Time fo a Tradsville news roundup. First up is Rugby, which currently has buckle-back chinos on sale for forty bucks. We’ve previously written about these several times (most recently in Christopher Sharp’s piece on the h.i.s. brand, which has been largely credited with the buckle trend circa 1955), and I’ll admit to an inexplicable hankering for a pair.
I ended up getting the Rugby pants in all three colors, and here are some tips in case you’re thinking about them for yourself. First off, this is a “relaxed” chino, so the fit isn’t super-skinny. The “longer rise” simply means that the rise is more normal for a chino and not a low-rise for college-aged guys with 1 percent body fat. Regarding colors, the “green” is more of an olive (perfect for a “Take Ivy” look), but the charcoal is really faded black, so beware if you consider black a forbidden color.
Next up, you’ve probably heard that 2012 marks LL Bean’s 100th anniversary. Below is a promo video:
And if you’ve got an engine-turned belt buckle (ideally paired with an alligator strap), you can either hold your head high that you’ve got The Real Deal or cringe at the legions of imposters who’ll be running around aping the look by spending $50 instead of $1,000.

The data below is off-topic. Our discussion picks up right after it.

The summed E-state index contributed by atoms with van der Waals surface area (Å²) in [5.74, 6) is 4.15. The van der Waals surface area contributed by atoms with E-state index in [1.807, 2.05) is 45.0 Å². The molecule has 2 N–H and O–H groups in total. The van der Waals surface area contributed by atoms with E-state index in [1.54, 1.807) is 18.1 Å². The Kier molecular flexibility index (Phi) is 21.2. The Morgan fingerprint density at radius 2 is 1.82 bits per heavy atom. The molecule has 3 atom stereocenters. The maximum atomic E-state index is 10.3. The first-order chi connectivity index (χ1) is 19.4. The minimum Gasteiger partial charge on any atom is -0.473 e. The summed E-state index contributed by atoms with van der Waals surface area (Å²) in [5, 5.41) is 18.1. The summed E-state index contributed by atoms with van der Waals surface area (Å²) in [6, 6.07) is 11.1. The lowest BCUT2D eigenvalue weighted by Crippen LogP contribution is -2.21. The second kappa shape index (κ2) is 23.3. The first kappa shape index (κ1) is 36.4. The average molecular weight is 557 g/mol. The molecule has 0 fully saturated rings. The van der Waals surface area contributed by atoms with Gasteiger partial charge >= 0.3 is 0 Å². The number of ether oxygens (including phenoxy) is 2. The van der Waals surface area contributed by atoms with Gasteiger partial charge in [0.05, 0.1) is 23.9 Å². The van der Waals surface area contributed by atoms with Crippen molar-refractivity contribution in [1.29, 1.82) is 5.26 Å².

The February issue of GQ plugs J. Crew’s “slider belt,” which the company has been showing for several years now. A couple of pages later, a Regular Joe is wearing one in one of those before-and-after case studies that always drive home the transformative power of stylish clothing.
Penultimately, from the “Take Ivy” video edition of Japanese magazine Oily Boy, comes this tidbit about the demand for vintage-inspired Ivy garb in Japan, and begs the question why don’t we have this in the US. Seems Brooks Brothers has created a special 1960s-style Heritage Collection for the department store Isetan “based on the style of a jazz musician who dressed in Ivy clothing,” according to my translator. The collection features sportcoats made in the Southwick factory (a must for the authenticity-obsessed Japanese) that are priced at $1,500.
And finally, Paul Winston just informed me that he received a new shipment of grenadine neckties. The ties are made in Italy, carry the Chipp2 label, come in 11 colors, and at $47 are far cheaper than you’ll find anywhere else.
Have a great weekend, and remember: all you need is Ivy. — CHRISTIAN CHENSVOLD